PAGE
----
Even though it was challenging physically, it was arguably even worse mentally. Sorenson said she doubted her strength at times.

“My first chemo appointment – I went in brave and strong, but as soon as I went to the back room where they administer, I lost it … I lost it for quite a while. It was very emotional,” she recalled. “After three or four rounds of chemo, I had a complete meltdown at home with my husband. I remember thinking, ‘why is this happening to me? What did I do to deserve this?’”

Sorenson found strength and support in her friends and family, including her sons, Jordan, 20, and 11-year-old Caiden. There was also her niece Paisley, who at age 1 was diagnosed with a form of cancer.

“My niece was battling a neuroblastoma tumor in her abdomen area. I thought, ‘if she can be brave and strong, then I have to be,” Sorenson said, noting her niece is now almost 5 and healthy. “She kind of helped. Not that she knew it, but she helped me through it.”

Sorenson has been cancer-free since completing her treatment, though acknowledged she will always have fear of it coming back for the rest of her life. She’s planning to share her story with as many people as possible to encourage them to be more aware, noting she might not have even realized she had breast cancer if it were not for her co-workers.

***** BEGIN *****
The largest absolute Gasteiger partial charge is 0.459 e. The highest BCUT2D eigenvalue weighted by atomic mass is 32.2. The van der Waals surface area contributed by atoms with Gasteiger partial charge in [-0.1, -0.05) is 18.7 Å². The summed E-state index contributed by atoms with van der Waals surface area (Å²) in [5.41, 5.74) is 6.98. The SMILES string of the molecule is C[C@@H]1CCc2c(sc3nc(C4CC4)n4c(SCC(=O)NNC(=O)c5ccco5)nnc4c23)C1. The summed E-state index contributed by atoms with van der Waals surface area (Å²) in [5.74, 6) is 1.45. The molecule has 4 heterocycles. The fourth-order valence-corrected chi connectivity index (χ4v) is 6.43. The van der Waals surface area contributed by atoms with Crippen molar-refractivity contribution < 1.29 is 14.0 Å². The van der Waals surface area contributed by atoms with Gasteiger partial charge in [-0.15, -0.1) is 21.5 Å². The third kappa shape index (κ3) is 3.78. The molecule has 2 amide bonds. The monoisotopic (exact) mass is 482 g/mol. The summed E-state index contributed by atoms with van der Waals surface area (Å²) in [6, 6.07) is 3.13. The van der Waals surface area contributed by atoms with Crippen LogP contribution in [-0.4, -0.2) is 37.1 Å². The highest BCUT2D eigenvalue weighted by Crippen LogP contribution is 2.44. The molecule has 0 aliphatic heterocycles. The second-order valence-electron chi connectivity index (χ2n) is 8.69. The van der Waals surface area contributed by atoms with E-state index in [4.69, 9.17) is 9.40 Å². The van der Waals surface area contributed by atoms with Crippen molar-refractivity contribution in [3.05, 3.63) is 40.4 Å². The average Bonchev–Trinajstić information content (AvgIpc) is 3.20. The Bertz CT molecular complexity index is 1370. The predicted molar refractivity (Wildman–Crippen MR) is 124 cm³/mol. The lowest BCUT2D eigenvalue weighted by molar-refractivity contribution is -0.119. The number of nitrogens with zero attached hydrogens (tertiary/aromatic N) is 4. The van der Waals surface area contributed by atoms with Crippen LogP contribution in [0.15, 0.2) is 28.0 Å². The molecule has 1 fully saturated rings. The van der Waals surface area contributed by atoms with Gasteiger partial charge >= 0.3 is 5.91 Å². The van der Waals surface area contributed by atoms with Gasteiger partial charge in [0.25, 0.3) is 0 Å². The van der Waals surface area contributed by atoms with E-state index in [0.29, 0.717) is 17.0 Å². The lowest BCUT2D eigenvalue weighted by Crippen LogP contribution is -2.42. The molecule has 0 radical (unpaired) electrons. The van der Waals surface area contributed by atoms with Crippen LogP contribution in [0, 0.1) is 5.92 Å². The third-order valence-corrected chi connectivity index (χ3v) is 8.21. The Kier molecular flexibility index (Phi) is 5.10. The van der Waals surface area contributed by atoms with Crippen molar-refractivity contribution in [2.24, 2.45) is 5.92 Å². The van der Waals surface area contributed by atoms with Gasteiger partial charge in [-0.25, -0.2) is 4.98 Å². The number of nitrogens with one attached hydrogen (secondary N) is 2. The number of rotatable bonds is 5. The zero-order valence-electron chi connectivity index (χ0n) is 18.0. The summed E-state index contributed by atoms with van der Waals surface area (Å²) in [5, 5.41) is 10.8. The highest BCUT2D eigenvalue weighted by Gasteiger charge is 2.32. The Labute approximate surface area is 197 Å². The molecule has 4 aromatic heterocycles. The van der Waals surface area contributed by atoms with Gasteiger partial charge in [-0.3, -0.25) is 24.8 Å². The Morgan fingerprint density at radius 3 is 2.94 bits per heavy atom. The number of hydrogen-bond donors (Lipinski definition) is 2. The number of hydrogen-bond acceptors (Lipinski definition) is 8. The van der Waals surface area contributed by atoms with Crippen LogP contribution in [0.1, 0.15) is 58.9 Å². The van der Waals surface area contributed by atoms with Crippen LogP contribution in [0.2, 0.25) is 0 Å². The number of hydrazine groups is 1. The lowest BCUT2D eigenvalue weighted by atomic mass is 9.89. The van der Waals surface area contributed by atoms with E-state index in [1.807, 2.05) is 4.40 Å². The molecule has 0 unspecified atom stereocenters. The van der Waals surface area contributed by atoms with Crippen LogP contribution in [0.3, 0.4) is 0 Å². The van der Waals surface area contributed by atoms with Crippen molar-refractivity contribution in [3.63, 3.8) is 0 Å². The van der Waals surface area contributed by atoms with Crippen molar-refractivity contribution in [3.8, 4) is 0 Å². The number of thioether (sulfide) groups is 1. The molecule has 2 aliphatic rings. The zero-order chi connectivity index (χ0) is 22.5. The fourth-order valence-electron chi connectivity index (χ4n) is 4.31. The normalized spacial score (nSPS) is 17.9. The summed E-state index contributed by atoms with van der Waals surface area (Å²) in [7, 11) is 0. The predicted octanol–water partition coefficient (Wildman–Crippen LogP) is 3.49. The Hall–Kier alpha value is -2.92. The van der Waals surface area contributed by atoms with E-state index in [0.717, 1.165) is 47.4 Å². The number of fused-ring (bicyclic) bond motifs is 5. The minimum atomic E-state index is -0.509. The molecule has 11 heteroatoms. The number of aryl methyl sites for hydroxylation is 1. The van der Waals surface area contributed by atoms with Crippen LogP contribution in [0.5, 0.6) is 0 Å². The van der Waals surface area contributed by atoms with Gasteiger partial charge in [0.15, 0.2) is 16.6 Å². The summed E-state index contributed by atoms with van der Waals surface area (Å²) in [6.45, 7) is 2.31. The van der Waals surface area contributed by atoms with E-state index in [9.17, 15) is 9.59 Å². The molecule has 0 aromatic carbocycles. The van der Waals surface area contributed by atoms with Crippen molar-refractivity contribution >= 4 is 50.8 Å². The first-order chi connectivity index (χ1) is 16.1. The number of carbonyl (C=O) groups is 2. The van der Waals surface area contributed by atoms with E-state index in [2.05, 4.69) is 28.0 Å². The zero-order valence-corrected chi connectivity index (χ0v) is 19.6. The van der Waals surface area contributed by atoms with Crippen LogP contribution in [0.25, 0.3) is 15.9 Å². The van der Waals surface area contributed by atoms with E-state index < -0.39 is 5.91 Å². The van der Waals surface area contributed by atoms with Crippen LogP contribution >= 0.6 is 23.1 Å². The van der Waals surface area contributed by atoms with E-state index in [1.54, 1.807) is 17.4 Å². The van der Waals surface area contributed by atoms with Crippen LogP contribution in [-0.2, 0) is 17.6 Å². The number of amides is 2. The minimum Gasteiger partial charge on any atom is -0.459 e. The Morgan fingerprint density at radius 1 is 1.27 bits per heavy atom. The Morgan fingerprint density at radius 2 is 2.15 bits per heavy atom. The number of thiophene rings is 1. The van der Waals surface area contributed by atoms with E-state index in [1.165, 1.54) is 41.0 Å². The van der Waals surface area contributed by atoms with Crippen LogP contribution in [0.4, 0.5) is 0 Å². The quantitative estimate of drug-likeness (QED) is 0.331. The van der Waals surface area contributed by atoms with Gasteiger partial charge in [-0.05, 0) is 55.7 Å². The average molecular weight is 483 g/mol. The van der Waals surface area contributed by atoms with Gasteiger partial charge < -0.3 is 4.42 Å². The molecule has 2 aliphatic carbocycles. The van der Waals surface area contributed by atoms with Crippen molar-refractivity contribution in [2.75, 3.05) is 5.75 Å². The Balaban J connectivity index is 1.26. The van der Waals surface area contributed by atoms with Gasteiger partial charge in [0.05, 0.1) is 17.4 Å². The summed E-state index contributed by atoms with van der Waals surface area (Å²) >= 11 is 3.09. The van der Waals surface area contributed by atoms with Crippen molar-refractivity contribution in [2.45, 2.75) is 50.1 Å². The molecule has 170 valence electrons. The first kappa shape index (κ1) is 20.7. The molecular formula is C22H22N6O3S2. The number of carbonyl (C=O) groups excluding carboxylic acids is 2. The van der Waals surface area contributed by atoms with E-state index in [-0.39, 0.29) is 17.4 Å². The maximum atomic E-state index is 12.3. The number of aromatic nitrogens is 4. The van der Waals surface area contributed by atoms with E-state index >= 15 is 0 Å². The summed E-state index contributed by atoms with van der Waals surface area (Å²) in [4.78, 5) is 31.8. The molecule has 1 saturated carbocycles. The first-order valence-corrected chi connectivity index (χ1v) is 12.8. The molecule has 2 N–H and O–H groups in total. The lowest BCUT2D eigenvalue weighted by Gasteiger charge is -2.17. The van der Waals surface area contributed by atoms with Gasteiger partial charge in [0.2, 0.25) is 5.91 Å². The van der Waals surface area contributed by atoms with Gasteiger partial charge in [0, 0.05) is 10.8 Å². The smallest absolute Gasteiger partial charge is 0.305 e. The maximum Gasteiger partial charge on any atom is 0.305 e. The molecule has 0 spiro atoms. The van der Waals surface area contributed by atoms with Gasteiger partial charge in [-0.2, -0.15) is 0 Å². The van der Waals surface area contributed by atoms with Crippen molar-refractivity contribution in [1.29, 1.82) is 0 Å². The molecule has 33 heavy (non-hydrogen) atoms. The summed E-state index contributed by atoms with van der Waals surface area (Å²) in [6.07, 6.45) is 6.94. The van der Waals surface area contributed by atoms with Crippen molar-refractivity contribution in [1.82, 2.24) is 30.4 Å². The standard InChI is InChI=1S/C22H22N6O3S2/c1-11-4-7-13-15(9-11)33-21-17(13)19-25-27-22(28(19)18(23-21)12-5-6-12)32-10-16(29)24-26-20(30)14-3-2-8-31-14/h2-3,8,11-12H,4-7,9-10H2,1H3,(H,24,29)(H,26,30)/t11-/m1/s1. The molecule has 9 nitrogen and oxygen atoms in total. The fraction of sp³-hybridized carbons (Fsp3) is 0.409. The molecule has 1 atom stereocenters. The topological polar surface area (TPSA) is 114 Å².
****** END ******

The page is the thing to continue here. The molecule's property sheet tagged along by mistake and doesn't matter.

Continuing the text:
“Never once was I told to look for anything abnormal in appearance,” she said. “If not for my coworkers pushing me to go, I probably still wouldn’t know I have it. So if it’s going to save somebody else to share my story, by all means I’ll do it.”

Weverka said Sorenson is a great friend and inspiration to all who know her, including herself. She recalled her friend’s battle and last New Year’s Eve when everything really changed.

“It was 11:45 p.m. and I remember getting some wine glasses so all of the girls could have a drink at midnight. I looked over and saw Sarah staring into space, with tears in her eyes and consumed with thoughts. It was the first breakdown I saw ... That’s the moment it hit me that my best friend had cancer,” she said.

“And that in 15 minutes, it was going to be the start of a new year, the start of a journey and a year that she was going to have to fight like hell. We toasted to her kicking cancer’s a** in 2019, and boy, she did that.”

The ordeal gave Sorenson a whole new perspective on life. She enjoys spending time with her family and friends, as well as going to The Y regularly.

“I learned that I’m stronger than I ever thought I could be,” Sorenson said. “There are days you don’t think you’re going to keep moving forward but you have to. Now I feel like I can enjoy the absolute littlest thing in life. I’ve learned to not take so much for granted.”

Matt Lindberg is the managing editor of The Columbus Telegram. Reach him via email at matt.lindberg@lee.net.

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Managing Editor

Matt Lindberg is an award-winning journalist and graduate of the University of Kansas.